Today, Macmillan Cancer Support UK hosts the Biggest Coffee Morning in the World – and we will be hosting our own events in Second Life too – from 1 – 3pm SLT at the Prim Perfect Head Offices, and later in Cheertopia – courtesy of the Second Life Cheerleaders.
But let’s start the day with a little more information about the charity itself – and what it meant for one resident of Second Life, sadly no longer with us.
About Macmillan Cancer Support UK
Macmillan Cancer Support is one of the largest British charities and provides specialist health care, information and financial support to people affected by cancer.
As well as helping with the medical needs of people affected by cancer, Macmillan also looks at the social, emotional and practical impact cancer can have, and campaigns for better cancer care. Macmillan Cancer Support’s goal is to reach and improve the lives of everyone living with cancer in the UK.
The charity was founded in 1911 as the Society for the Prevention and Relief of Cancer, by Douglas Macmillan following the death of his father from the disease. From 5 April 2006, Macmillan Cancer Relief became known as Macmillan Cancer Support, as this more accurately describes its role in supporting people living with cancer. It has adopted the principles of being a “source of support” and a “force for change”.
Macmillan works in partnership with other cancer research organisations and is a partner of the National Cancer Research Institute.
What Macmillan means for people with Cancer
A long term resident of Caledon in Second Life, Mr Alastair Whybrow, found Macmillan Cancer Support invaluable. Before he died, in December2014, he gave me permission to quote from our conversation.
He said: “I’ve had a great deal of involvement with the MacMillan organisation lately, and they’ve been absolutely marvellous, so I’m heartened to think that my friends here have managed to give something back in return … I’m not overdramatising but it is not a small thing. The role and capabilities of the MacMillan organisation are easy to underestimate, as I myself did. They continue to surprise me with the realistic, practical help that can be given and are almost entirely responsible for my own course of pain management, which has involved a course of radio at Mount Vernon, amongst other things. And from my point of view, I’ve found it to be no exaggeration that the sheer goodwill from others really has helped, even when hospitals, tests and medications fall short. It really has been quite sobering, and moving, to experience for oneself how much difference it makes to one’s own attitude simply knowing that others are out there caring in their own way.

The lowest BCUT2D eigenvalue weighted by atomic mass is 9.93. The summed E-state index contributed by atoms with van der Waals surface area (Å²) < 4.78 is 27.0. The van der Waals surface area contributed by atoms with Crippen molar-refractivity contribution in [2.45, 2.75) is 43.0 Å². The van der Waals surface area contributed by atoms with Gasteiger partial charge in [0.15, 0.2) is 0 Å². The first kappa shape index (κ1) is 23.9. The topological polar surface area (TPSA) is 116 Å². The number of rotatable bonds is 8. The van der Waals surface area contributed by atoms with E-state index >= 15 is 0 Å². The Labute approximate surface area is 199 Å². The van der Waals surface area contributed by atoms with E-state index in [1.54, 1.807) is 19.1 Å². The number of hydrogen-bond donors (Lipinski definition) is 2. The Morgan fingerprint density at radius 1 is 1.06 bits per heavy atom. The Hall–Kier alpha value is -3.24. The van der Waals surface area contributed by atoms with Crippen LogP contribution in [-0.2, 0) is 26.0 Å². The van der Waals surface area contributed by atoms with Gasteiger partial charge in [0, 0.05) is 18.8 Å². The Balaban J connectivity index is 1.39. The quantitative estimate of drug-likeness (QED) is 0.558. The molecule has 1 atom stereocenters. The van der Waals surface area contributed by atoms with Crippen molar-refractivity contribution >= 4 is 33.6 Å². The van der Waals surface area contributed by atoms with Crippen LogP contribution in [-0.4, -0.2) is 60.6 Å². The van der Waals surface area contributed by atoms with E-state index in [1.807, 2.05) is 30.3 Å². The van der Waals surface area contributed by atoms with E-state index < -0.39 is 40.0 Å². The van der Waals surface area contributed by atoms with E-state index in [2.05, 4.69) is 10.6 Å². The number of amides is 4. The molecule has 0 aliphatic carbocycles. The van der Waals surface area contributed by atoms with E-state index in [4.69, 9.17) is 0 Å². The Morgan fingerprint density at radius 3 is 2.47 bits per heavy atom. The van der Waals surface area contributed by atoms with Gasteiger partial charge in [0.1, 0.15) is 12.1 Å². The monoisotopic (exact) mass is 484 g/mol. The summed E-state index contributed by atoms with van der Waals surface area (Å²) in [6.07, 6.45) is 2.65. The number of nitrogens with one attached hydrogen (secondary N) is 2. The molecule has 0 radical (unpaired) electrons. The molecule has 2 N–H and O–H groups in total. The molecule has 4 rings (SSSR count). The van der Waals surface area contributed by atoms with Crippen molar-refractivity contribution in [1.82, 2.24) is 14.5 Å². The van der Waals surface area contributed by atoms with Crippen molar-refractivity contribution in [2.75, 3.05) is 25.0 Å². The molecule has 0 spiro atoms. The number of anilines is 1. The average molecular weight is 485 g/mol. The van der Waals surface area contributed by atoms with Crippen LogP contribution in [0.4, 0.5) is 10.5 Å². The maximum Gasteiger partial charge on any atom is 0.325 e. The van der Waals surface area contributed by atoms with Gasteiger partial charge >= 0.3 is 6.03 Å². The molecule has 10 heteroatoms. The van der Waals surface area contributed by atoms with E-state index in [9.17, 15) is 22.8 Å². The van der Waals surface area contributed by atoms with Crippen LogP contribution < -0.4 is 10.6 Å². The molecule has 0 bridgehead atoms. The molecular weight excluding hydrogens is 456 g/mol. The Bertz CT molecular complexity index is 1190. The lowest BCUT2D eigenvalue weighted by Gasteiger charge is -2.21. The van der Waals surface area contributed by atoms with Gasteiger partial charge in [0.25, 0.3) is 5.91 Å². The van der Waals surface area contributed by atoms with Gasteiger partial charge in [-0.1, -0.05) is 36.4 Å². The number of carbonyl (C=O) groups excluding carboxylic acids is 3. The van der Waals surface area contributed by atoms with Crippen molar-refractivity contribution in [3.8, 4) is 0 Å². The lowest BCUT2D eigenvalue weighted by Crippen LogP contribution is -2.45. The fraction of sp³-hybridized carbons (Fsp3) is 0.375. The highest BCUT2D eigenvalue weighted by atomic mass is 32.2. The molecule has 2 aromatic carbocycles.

“MacMillan have done things that have surprised me. Clinical dosage (thanks to them my painkillers are now starting to work), organising treatment (especially where the NHS is dragging its heels) and help with benefits – not to mention their counselling … The amazing thing to me is that they ARE a charity! I’m not entirely sure how the organisation itself slots into the NHS but they seem to work with it as a semi-autonomous part of it. And yes, the NHS is paying for these things but it’s MacMillan who got it all organised so quickly, even down to helping me organise the transport; there’s no way I can drive to Mount Vernon like this. Their main role administratively seems to be pointing one in the right direction but things are so complicated that that on its own is a big help, and there are people who can’t handle admin very well, they’re happy to stand over your shoulder … Another factor which some’d find helpful is state benefits. MacM are very au fait with what’s available and how to get it. If a hospital visit’s costing £10 in taxis each time, that becomes very helpful.
“They look at the whole picture of how cancer affects not just you but your family too. They’re happy to speak to your family individually, according to what everyone wants. They don’t just leave you to pass on bad news. I’m lucky in that my family and I discuss everything without holding back, but it’s a comfort to know that McM are there as impartial ears.”
He also added: “What I would be glad to see is more men having themselves examined as a precaution – especially men over 50. Prostate cancer is cunning and can lurk for years before ballooning out. If my own example can persuade one person to get themselves diagnosed in time, then I’ll be very pleased.”